Data scientists at Airbnb collect and use data to optimize products, identify problem areas, and inform business decisions. For most guests, however, the defining moments of the “Airbnb experience” happen in the real world — when they are traveling to their listing, being greeted by their host, settling into the listing, and exploring the destination. These are the moments that make or break the Airbnb experience, no matter how great we make our website. The purpose of this post is to show how we can use data to understand the quality of the trip experience, and in particular how the ‘Net promoter score’ adds value.
Currently, the best information we can gather about the offline experience is from the review that guests complete on Airbnb.com after their trip ends. The review, which is optional, asks for textual feedback and rating scores from 1–5 for the overall experience as well as subcategories: Accuracy, Cleanliness, Checkin, Communication, Location, and Value. Starting at the end of 2013, we added one more question to our review form, the NPS question.
NPS, or the “Net Promoter Score”, is a widely used customer loyalty metric introduced by Fred Reicheld in 2003 . We ask guests “How likely are you to recommend Airbnb to a friend?” — a question called “likelihood to recommend” or LTR. Guests who respond with a 9 or 10 are labeled as “promoters”, or loyal enthusiasts, while guests who respond with a score of 0 to 6 are “detractors”, or unhappy customers. Those who leave a 7 or 8 are considered to be “passives”. Our company’s NPS (Net Promoter Score) is then calculated by subtracting the percent of “detractors” from the percent of “promoters”, and is a number that ranges from -100 (worst case scenario: all responses are detractors) to +100 (best case scenario: all responses are promoters).
By measuring customer loyalty as opposed to satisfaction with a single stay, NPS surveys aim to be a more effective methodology to determine the likelihood that the customer will return to book again, spread the word to their friends, and resist market pressure to defect to a competitor. In this blog post, we look to our data to find out if this is actually the case. We find that higher NPS does in general correspond to more referrals and rebookings. But we find that controlling for other factors, it does not significantly improve our ability to predict if a guest will book on Airbnb again in the next year. Therefore, the business impact of increasing NPS scores may be less than what we would estimate from a naive analysis.
We will refer to a single person’s response to the NPS question as their LTR (likelihood to recommend) score. While NPS ranges from -100 to +100, LTR is an integer that ranges from 0 to 10. In this study, we look at all guests with trips that ended between January 15, 2014 and April 1, 2014. If a guest took more than one trip within that time frame, only the first trip is considered. We then try to predict if the guest will make another booking with Airbnb, up to one year after the end of the first trip.
One thing to note is that leaving a review after a trip is optional, as are the various components of the review itself. A small fraction of guests do not leave a review or leave a review but choose not to respond to the NPS question. While NPS is typically calculated only from responders, in this analysis we include non-responders by factoring in both guests who do not a leave a review as well as those who leave a review but choose not to answer the NPS question.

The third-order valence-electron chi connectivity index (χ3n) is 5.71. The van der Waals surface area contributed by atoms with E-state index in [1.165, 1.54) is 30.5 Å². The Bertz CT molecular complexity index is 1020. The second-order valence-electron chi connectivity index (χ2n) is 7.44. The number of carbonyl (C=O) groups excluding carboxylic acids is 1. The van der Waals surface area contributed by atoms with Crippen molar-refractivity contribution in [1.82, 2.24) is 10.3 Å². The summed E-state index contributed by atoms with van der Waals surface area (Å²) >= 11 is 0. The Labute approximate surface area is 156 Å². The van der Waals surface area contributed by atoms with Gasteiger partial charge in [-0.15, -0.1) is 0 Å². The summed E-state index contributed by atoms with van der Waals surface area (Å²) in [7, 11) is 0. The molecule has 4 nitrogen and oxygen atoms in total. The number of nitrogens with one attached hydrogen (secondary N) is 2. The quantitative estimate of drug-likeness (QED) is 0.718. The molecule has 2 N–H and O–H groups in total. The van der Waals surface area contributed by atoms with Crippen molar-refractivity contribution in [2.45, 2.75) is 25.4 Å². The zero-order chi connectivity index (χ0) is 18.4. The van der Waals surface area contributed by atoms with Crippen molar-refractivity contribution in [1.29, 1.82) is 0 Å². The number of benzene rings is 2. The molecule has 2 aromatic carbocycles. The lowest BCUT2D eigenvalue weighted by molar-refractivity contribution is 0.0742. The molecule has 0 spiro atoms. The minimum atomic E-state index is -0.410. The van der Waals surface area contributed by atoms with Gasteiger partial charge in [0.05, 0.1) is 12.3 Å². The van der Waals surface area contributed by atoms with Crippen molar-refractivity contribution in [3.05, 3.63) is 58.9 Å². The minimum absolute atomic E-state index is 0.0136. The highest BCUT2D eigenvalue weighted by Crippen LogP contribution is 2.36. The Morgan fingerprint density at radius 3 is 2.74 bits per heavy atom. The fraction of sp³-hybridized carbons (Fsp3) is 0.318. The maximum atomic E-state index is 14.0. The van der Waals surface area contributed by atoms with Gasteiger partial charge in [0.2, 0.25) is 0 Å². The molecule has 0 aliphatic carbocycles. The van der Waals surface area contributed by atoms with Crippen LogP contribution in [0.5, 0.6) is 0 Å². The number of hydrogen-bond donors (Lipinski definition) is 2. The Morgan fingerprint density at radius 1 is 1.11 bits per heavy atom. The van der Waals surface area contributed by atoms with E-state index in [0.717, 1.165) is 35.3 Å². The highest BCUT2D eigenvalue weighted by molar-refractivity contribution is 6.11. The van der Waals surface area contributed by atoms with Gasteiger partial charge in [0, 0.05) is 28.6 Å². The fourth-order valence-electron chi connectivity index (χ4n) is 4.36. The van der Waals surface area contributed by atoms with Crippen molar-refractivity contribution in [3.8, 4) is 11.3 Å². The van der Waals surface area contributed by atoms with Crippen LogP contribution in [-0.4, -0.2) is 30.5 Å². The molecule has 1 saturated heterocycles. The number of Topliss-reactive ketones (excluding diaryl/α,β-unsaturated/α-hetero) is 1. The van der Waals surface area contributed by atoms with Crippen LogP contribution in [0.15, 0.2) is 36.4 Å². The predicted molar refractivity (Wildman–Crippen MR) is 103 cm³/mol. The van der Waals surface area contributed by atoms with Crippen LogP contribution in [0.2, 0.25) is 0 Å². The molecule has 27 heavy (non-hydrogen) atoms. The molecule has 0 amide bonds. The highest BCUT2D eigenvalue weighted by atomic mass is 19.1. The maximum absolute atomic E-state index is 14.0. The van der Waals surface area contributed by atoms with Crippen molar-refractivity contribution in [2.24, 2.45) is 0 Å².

To assess the predictive power of LTR, we control for other parameters that are correlated with rebooking. These include:
- Overall review score and responses to review subcategories. All review categories are on a scale of 1–5.
- Guest acquisition channel (e.g. organic or through marketing campaigns)
- Trip destination (e.g. America, Europe, Asia, etc)
- Origin of guest
- Previous bookings by the guest on Airbnb
- Trip Length
- Number of guests
- Price per night
- Month of checkout (to account for seasonality)
- Room type (entire home, private room, shared room)
- Number of other listings the host owns
We acknowledge that our approach may have the following shortcomings:
- There may be other forms of loyalty not captured by rebooking. While we do look at referrals submitted through our company’s referral program, customer loyalty can also be manifested through word of mouth of referrals that are not captured in this study.
- There may be a longer time horizon for some guests to rebook. We look one year out, but some guests may travel less frequently and would rebook in two to three years.
- One guest’s LTR may not be a direct substitute for the aggregate NPS. It is possible that even if we cannot accurately predict one customer’s likelihood to rebook based on their LTR, we would fare better if we used NPS to predict an entire cohort’s likelihood to rebook.
Despite these shortcomings, we hope that this study will provide a data informed way to think about the value NPS brings to our understanding of the offline experience.
Descriptive Stats of the Data
Our data covers more than 600,000 guests. Our data shows that out of guests who submitted a review, two-thirds of guests were NPS promoters. More than half gave an LTR of 10. Of the 600,000 guests in our data set, only 2% were detractors.
While the overall review score for a trip is aimed at assessing the quality of the trip, the NPS question serves to gauge customer loyalty. We look at how correlated these two variables are by looking at the distributions of LTR scores broken down by overall review score. Although the LTR and overall review rating are correlated, they do provide some differences in information. For example, of the small number of guests who had a disappointing experience and left a 1-star review, 26% were actually promoters of Airbnb, indicating that they were still very positive about the company.
Keeping in mind that a very small fraction of our travelers are NPS detractors and that LTR is heavily correlated to the overall review score, we investigate how LTR correlates to rebooking rates and referral rates.
We count a guest as a referrer if they referred at least one friend via our referral system in the 12 months after trip end. We see that out of guests who responded to the NPS question, higher LTR corresponds to a higher rebook rate and a higher referral rate.